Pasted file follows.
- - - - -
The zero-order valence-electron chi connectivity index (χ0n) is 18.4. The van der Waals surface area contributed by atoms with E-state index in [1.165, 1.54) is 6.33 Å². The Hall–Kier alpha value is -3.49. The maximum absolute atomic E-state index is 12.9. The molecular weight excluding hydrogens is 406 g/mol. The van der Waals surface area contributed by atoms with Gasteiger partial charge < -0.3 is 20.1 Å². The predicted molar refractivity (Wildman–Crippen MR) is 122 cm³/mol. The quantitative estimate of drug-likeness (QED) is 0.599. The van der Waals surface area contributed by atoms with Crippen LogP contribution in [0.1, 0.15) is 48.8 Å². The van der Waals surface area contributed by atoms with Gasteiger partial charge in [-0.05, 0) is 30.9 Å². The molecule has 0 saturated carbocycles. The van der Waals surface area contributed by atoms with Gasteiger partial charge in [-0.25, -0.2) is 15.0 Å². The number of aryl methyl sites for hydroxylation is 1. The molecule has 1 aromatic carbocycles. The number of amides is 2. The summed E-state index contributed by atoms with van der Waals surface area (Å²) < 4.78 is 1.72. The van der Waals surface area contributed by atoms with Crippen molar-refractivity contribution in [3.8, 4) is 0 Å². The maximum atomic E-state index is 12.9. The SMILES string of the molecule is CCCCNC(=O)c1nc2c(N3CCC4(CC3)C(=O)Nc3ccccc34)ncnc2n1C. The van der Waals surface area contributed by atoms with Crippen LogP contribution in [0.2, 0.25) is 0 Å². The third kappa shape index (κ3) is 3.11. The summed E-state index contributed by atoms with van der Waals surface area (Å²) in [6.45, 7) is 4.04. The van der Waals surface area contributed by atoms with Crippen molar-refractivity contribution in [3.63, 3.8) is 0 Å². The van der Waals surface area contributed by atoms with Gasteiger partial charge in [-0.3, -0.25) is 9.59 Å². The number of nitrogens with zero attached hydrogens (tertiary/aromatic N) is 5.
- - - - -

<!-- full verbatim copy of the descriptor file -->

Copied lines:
The zero-order valence-electron chi connectivity index (χ0n) is 18.4. The van der Waals surface area contributed by atoms with E-state index in [1.165, 1.54) is 6.33 Å². The Hall–Kier alpha value is -3.49. The maximum absolute atomic E-state index is 12.9. The molecular weight excluding hydrogens is 406 g/mol. The van der Waals surface area contributed by atoms with Gasteiger partial charge < -0.3 is 20.1 Å². The predicted molar refractivity (Wildman–Crippen MR) is 122 cm³/mol. The quantitative estimate of drug-likeness (QED) is 0.599. The van der Waals surface area contributed by atoms with Crippen LogP contribution in [0.1, 0.15) is 48.8 Å². The van der Waals surface area contributed by atoms with Gasteiger partial charge in [-0.05, 0) is 30.9 Å². The molecule has 0 saturated carbocycles. The van der Waals surface area contributed by atoms with Gasteiger partial charge in [-0.25, -0.2) is 15.0 Å². The number of aryl methyl sites for hydroxylation is 1. The molecule has 1 aromatic carbocycles. The number of amides is 2. The summed E-state index contributed by atoms with van der Waals surface area (Å²) < 4.78 is 1.72. The van der Waals surface area contributed by atoms with Crippen molar-refractivity contribution in [3.8, 4) is 0 Å². The maximum atomic E-state index is 12.9. The SMILES string of the molecule is CCCCNC(=O)c1nc2c(N3CCC4(CC3)C(=O)Nc3ccccc34)ncnc2n1C. The van der Waals surface area contributed by atoms with Crippen LogP contribution in [0.2, 0.25) is 0 Å². The third kappa shape index (κ3) is 3.11. The summed E-state index contributed by atoms with van der Waals surface area (Å²) in [6.45, 7) is 4.04. The van der Waals surface area contributed by atoms with Crippen molar-refractivity contribution in [3.63, 3.8) is 0 Å². The van der Waals surface area contributed by atoms with Gasteiger partial charge in [-0.3, -0.25) is 9.59 Å². The number of nitrogens with zero attached hydrogens (tertiary/aromatic N) is 5.